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More books, more choices: why America needs its indies

Farhad Manjoo thinks corner bookstores are simply comfy and quaint. He couldn't be more wrong.

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There is no doubt that Amazon employs smart people whose knowledge of books is top-notch; but as a reader or a consumer you don’t get to interact with them.  Amazon excels at providing universal access, warehousing and fulfillment, and the value of these services should not be minimized.  But Amazon and physical bookstores excel in different areas and provide different services.  Amazon’s “ability to foster literary culture” is made stronger by the existence of independent bookstores because they provide strength in areas that Amazon is the weakest.

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The irony in the pitting of Amazon against indies is that each business has made the other better.  Amazon forced a revolution in the way publishers warehouse and fulfill orders, demanding quick and efficient turnaround, which benefited brick and mortars.  It has also, of course, forced virtually all independent bookstores onto the web, a service that though stores might have preferred to avoid providing, consumers absolutely want.  Conversely, Amazon, who markets itself as the place where you can find any book, sources its hard-to-find and out-of-print titles from some of the most independent booksellers of all – tiny operations, whether actual stores or individuals. 

There is no single driver of a vibrant book-reading culture.  By definition, there couldn’t be.  “Collective voice” sites like are currently playing an invaluable role in our culture and are doing an enormous amount to foster a literary culture.  But reader reviews, like shelf-talkers in bookstores, don’t tell me whether I’ll like a book; they only tell me that you did.  And crowd sourcing only works if there’s a crowd there to source.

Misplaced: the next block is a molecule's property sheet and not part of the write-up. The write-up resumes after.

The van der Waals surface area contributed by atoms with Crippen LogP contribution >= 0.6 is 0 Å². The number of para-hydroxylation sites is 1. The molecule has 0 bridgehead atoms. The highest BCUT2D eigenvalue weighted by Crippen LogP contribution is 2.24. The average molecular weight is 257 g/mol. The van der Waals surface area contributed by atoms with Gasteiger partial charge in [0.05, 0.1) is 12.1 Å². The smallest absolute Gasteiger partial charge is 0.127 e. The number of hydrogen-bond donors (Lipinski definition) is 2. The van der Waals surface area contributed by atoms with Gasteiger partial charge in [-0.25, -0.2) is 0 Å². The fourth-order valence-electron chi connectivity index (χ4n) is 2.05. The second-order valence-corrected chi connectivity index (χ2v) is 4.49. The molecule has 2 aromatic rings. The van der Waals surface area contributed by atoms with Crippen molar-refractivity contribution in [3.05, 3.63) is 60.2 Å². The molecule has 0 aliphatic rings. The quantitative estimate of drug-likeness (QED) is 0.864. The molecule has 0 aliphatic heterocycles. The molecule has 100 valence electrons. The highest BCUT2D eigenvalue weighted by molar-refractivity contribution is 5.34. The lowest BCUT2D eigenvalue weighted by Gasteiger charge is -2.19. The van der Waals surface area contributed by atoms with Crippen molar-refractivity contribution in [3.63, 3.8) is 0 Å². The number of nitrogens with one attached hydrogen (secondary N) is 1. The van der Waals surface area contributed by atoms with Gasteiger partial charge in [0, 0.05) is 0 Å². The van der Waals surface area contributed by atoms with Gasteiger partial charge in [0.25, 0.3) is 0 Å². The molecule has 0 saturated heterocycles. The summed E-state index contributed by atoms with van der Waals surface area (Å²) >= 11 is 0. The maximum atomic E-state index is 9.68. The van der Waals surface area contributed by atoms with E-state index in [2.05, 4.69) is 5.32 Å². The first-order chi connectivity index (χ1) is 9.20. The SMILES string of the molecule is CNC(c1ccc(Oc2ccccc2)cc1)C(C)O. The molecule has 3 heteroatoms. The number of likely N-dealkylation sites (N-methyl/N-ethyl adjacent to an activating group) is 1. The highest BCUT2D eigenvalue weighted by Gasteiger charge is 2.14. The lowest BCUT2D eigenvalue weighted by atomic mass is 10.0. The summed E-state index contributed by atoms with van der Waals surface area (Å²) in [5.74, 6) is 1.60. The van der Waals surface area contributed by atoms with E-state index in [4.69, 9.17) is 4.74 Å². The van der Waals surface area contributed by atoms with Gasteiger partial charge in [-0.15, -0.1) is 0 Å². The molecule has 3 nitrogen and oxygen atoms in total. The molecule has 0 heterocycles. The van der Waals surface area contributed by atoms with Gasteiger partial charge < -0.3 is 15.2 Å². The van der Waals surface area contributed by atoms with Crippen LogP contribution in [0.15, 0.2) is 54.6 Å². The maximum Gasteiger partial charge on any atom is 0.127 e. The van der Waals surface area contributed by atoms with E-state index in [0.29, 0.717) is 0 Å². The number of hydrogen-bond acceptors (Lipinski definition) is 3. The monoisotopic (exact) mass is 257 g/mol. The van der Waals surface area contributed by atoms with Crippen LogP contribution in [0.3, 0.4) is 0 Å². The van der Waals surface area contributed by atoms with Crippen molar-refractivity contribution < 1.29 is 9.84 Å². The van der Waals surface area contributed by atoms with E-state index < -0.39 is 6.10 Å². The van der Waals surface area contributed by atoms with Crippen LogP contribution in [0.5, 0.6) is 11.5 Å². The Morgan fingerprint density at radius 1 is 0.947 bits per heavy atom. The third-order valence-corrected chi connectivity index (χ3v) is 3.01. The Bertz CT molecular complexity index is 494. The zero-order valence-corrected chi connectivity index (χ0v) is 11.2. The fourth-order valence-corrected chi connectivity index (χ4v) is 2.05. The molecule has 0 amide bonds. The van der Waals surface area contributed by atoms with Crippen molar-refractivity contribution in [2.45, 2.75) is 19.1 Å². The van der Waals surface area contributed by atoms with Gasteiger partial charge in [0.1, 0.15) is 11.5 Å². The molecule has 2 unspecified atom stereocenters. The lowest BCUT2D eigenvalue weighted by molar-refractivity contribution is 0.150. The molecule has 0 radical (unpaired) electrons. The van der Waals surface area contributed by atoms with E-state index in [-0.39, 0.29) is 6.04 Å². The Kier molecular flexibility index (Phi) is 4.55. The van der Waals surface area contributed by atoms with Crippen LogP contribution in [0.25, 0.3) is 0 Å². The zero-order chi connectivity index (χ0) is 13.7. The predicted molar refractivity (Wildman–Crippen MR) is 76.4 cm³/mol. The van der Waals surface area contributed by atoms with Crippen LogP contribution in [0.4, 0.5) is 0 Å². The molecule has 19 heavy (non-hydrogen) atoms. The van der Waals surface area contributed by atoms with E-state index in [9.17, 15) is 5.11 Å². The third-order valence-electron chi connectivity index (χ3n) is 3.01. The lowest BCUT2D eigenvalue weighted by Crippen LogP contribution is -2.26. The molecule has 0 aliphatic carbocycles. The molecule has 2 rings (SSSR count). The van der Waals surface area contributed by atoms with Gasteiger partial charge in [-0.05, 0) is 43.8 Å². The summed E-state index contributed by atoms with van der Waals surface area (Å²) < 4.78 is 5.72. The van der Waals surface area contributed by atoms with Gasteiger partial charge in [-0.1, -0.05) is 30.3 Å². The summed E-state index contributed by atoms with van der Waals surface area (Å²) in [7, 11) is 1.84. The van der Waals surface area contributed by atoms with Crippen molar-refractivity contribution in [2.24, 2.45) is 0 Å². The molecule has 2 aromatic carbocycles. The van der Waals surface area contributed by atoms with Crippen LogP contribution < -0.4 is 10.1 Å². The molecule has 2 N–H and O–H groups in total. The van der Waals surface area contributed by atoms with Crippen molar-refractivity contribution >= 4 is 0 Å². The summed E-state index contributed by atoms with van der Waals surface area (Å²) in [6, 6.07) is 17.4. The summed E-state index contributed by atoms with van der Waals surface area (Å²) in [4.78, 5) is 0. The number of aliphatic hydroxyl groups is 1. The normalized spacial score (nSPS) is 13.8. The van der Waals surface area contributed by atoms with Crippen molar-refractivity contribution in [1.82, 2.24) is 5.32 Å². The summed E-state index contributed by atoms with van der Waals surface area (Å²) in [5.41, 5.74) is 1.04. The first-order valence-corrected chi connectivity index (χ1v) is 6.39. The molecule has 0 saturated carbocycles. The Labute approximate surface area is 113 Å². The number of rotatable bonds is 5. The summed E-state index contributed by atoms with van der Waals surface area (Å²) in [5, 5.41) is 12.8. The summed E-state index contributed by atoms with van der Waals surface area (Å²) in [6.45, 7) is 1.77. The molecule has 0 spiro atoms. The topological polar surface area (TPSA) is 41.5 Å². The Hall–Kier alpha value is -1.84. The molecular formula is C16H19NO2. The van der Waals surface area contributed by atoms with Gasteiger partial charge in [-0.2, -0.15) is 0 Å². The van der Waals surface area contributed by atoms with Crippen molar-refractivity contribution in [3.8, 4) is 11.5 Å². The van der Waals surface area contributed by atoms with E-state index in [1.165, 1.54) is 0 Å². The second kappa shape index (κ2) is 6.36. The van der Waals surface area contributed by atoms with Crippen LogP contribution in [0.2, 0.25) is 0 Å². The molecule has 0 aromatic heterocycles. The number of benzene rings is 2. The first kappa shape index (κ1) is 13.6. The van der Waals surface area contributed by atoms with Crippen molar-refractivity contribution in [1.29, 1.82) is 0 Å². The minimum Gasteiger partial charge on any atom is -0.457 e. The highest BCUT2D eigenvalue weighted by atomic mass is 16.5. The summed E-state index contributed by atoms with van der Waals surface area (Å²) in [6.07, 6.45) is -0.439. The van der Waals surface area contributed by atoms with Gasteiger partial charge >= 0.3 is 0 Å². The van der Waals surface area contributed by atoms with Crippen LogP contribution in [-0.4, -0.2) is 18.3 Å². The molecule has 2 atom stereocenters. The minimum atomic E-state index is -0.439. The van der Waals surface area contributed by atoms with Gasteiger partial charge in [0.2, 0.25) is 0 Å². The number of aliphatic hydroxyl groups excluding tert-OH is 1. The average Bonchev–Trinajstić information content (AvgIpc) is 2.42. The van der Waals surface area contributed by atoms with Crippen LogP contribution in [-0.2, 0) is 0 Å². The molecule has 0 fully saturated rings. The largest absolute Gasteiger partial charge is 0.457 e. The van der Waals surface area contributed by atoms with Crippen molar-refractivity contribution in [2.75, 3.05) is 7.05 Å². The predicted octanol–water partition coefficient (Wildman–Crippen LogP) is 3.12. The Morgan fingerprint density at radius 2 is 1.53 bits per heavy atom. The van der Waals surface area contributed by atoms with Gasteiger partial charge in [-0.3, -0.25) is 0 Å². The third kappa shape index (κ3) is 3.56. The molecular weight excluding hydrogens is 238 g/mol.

I would be at a loss if I had to chose between the expertise of great booksellers and the unique displays their bookstores provide, and websites like Goodreads that offer a forum for all readers to review and contribute to the collective rating of a book.  We are richer as a culture because we have both.

Happily, the literary world isn’t either-or in the case of Goodreads vs. booksellers.  It remains to be seen whether that’s the case when you stack Amazon against physical bookstores.  We as readers, as thinkers, as citizens better hope it isn’t.  Amazon provides some excellent services, but if we lose brick and mortar shops because of it, you’d better believe we will be less well served.

I’m skeptical of the notion that we’d all be better off if we never had to leave our couches to make purchases.  Manjoo puts forth that “bookstores are difficult to use,” that they have “no reliable way to find what you’re looking for, and a dubious recommendations engine.”  Becoming a society that finds alphabetical organization and the act of asking another person for a recommendation or for help locating a book challenging (because, sure, some books could be shelved in either psychology or self-help and you might have to walk from one section to another and look in more than one place, were you left to your own devices) is not an end we should be striving for.

Anyone who claims to value literary culture should be advocating for more: more books, more readers, more access, more services, more exposure, more formats. More choices. Anyone who advocates for the opposite either doesn’t really care or is just posturing.  That includes you, Mr. Manjoo. 

Rachel Meier regularly blogs on books for the Monitor.

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